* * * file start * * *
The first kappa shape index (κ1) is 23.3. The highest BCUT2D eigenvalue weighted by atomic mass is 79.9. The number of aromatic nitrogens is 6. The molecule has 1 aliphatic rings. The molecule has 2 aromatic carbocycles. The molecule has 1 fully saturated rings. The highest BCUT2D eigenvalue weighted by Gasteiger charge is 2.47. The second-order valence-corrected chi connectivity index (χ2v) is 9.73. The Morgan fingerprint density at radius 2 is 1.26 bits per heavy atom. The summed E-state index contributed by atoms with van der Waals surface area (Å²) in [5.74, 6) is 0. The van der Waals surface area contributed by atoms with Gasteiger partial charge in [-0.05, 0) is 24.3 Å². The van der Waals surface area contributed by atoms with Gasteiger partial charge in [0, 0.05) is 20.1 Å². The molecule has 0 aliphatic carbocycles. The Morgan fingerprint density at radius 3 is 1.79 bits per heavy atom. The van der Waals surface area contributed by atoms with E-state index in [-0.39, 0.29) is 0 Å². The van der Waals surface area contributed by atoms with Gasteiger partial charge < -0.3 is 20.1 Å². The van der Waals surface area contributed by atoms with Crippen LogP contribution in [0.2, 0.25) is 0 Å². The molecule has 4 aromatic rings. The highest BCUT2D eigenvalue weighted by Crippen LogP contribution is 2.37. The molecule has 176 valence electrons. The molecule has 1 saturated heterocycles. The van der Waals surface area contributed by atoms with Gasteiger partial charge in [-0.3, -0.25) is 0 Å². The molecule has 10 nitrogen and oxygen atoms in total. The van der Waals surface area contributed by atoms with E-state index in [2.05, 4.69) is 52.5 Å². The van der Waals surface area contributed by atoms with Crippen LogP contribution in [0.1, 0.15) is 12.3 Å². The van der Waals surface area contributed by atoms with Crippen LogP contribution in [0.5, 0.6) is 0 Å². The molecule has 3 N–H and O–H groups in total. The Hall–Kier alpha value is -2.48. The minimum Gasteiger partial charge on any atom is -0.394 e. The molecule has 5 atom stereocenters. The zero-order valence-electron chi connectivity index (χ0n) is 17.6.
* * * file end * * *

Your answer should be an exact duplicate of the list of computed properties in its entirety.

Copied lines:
The first kappa shape index (κ1) is 23.3. The highest BCUT2D eigenvalue weighted by atomic mass is 79.9. The number of aromatic nitrogens is 6. The molecule has 1 aliphatic rings. The molecule has 2 aromatic carbocycles. The molecule has 1 fully saturated rings. The highest BCUT2D eigenvalue weighted by Gasteiger charge is 2.47. The second-order valence-corrected chi connectivity index (χ2v) is 9.73. The Morgan fingerprint density at radius 2 is 1.26 bits per heavy atom. The summed E-state index contributed by atoms with van der Waals surface area (Å²) in [5.74, 6) is 0. The van der Waals surface area contributed by atoms with Gasteiger partial charge in [-0.05, 0) is 24.3 Å². The van der Waals surface area contributed by atoms with Gasteiger partial charge in [0, 0.05) is 20.1 Å². The molecule has 0 aliphatic carbocycles. The Morgan fingerprint density at radius 3 is 1.79 bits per heavy atom. The van der Waals surface area contributed by atoms with E-state index in [-0.39, 0.29) is 0 Å². The van der Waals surface area contributed by atoms with Gasteiger partial charge < -0.3 is 20.1 Å². The van der Waals surface area contributed by atoms with Crippen LogP contribution in [0.2, 0.25) is 0 Å². The molecule has 4 aromatic rings. The highest BCUT2D eigenvalue weighted by Crippen LogP contribution is 2.37. The molecule has 176 valence electrons. The molecule has 1 saturated heterocycles. The van der Waals surface area contributed by atoms with Gasteiger partial charge in [-0.3, -0.25) is 0 Å². The molecule has 10 nitrogen and oxygen atoms in total. The van der Waals surface area contributed by atoms with E-state index in [2.05, 4.69) is 52.5 Å². The van der Waals surface area contributed by atoms with Crippen LogP contribution in [0.1, 0.15) is 12.3 Å². The van der Waals surface area contributed by atoms with Crippen LogP contribution in [0.5, 0.6) is 0 Å². The molecule has 3 N–H and O–H groups in total. The Hall–Kier alpha value is -2.48. The minimum Gasteiger partial charge on any atom is -0.394 e. The molecule has 5 atom stereocenters. The zero-order valence-electron chi connectivity index (χ0n) is 17.6.